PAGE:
Global M&A Industry Trends in Health Industries

Health industries M&A activity is accelerating and attracting new investors

Investors have maintained a high level of interest in the pharmaceuticals and life sciences (PLS) and healthcare services (HCS) sectors, particularly since the start of the pandemic. The sector’s historic position as a defensive refuge for investors during difficult economic times has helped it attract new investor interest (for example, from infrastructure funds) and a lot of capital chasing a safe harbour. M&A deal activity and valuations are running high, and we expect this trend to continue for the next 12 to 18 months.

That said, there are nuances in how this will play out across the M&A landscape in 2021. The ongoing adoption of digital technologies is affecting everything from patient-care delivery to practice management to the development of advanced precision therapeutics. In PLS this is causing large pharma to refocus on innovation-led value creation and away from consumer-oriented businesses. For HCS, the whole operating model is shifting to focus more on delivering consumer-driven health and wellbeing services.

The prolonged and ongoing impact of the pandemic will have winners and losers, with variations among regions and health systems. On the one hand, private hospitals and clinics surviving solely on government support packages are likely to consolidate and restructure as their financial support winds down. Amid restrictions on elective procedures, medical device companies face much the same fate. On the other hand, successful vaccine developers will likely earn a windfall of excess cash and market positioning that they can use to reshape the competitive landscape of the pharmaceutical industry.

“Health industries has continued to be a go-to sector for investors throughout the pandemic. COVID-19 has had a significant impact on the relative fortunes of the different subsectors, benefiting the financial position of vaccine developers in particular.”

Tobias KlimpeGlobal Health Industries Deals Leader, Partner, PwC Germany

M&A hotspots

We expect the following areas to be M&A activity hotspots in 2021:

Pharmaceuticals and life sciences

  • Midsize biotech companies, such as cell and gene therapy, oncology and next-generation biologics, will continue to attract interest from big pharma. The most attractive targets will have strong research and development (R&D) capabilities and technical expertise.
  • Contract development and manufacturing organisations (CDMOs) that focus on innovative drug development and technologies, including the messenger RNA (mRNA) technology now successfully used in COVID-19 vaccines, will be attractive to large pharma companies looking to add to their pipeline and development capabilities (across all therapeutic areas) via mergers and acquisitions.
  • Given the prolonged nature of the pandemic crisis, firms focusing on medical devices, vaccines, therapies and diagnostics connected to pandemic response and future preparedness are expected to continue to have attractive value creation stories and to become targets for acquisitions and tie-ups.
  • Device manufacturers (and certain drug companies) across a variety of therapeutic areas not related to COVID-19 (including dental, general surgery and orthopaedic) have experienced prolonged suppression of demand resulting from restrictions on elective procedures. We expect the trend towards consolidation that started in the first half of 2020 to continue.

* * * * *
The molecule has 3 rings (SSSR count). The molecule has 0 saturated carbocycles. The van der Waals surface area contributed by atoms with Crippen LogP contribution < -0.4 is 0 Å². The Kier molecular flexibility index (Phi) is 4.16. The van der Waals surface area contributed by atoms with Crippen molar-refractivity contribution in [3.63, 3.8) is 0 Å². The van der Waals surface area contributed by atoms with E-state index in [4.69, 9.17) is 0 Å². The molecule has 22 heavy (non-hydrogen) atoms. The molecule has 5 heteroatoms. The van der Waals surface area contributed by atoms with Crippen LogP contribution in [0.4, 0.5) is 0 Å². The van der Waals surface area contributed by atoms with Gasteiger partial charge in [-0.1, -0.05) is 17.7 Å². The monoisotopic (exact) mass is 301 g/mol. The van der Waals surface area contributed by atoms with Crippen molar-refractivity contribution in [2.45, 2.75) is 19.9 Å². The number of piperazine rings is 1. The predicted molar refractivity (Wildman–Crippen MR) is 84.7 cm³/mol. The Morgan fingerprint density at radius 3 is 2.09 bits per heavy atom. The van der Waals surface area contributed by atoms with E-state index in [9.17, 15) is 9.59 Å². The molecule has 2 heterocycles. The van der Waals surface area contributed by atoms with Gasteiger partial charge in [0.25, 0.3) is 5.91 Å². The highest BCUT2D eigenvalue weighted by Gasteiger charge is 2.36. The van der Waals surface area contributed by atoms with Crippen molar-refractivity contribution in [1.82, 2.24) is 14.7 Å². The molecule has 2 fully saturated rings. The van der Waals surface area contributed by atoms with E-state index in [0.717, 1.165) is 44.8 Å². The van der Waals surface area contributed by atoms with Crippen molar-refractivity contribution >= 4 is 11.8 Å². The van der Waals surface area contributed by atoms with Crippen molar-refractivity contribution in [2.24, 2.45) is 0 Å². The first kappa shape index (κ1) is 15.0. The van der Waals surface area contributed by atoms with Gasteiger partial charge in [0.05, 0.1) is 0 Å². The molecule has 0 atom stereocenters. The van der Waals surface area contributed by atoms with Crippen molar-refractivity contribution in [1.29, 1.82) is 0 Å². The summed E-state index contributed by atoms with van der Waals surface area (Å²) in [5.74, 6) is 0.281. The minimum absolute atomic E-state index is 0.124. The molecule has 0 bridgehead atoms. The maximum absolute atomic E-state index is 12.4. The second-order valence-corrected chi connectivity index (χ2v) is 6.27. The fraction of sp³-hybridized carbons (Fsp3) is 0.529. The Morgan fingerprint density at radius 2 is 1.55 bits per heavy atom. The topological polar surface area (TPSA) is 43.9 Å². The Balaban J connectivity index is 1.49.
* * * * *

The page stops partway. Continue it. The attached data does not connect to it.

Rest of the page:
• The relative resilience of the PLS sector and its strong returns could attract large chemical and technology industry players to enter, or re-enter, the pharma manufacturing space.
  • Continued focus and pressure on drug prices and supply chains will lead to some consolidation in generics and production of active pharmaceutical ingredients (APIs), particularly in India and the Asia-Pacific region.

Healthcare services

  • Private clinics and hospitals providing primary and elective care are similarly facing consolidation and roll-ups as government financial support winds down and struggling practices run out of cash.
  • Digital healthcare services providers and health IT companies that digitise practice management should continue to see elevated interest from healthcare services companies looking to modernise their business models via M&A activity.
  • Elderly care facilities have been negatively impacted by the ongoing pandemic. We expect to see further consolidation across Europe, partly through the integration of single players and small groups into larger provider groups.

Key themes driving M&A activity

Industry-specific drivers

The PLS industry has two main drivers of value: innovation in treatments, and enhancing the customer experience and ecosystem. Recent scientific and technological developments in cell and gene therapies, mRNA, and digital analytics capabilities are leading industry players to refocus primarily on treatment innovation.

In other words, the large strategic players will continue shedding non-core business units, focusing instead on building specialty platforms and moving away from being pharma conglomerates. As a result, we expect to see accelerating deals activity from the divestment of consumer-focused businesses (such as over-the-counter products) and the acquisition of specialty pharma developers, contract development and manufacturing, and contract research organisations.

Business model disruption

The ongoing digitisation and digitalisation of PLS and HCS business models through the intersection of digital analytics technology, smart health devices, healthcare practice-management software and consumer-centric delivery models (including developing direct-to-customer digital therapeutics offerings) is changing how existing players are looking at their business models and driving cross-sector deals.

Players from across the PLS and HCS spectrum are leveraging digital solutions to modernise their business models, streamlining and enhancing how they interact with payers, providers and consumers. As a result, PLS and HCS firms are increasingly acquiring or partnering with tech companies.

Capital availability

The combination of high investor demand, scarce assets and abundant financial capacity is a recipe for high valuations and high-speed dealmaking. We expect it to continue for the next 12-18 months.

The private equity community—along with the investment community more broadly—has high levels of financial ‘dry powder’. In private equity houses, fund managers know that active buyers emerged as winners from the global financial crisis ten years ago. So, despite the uncertainty of the current economic environment, private equity fund managers with ample financial capacity are under pressure to find good investments.

This pressure has been further compounded in the PLS and HCS sectors by the increased entry of capital providers—such as generalist private equity houses, infrastructure investment funds and family offices—which are attracted by the relative resilience, performance and value of these sectors.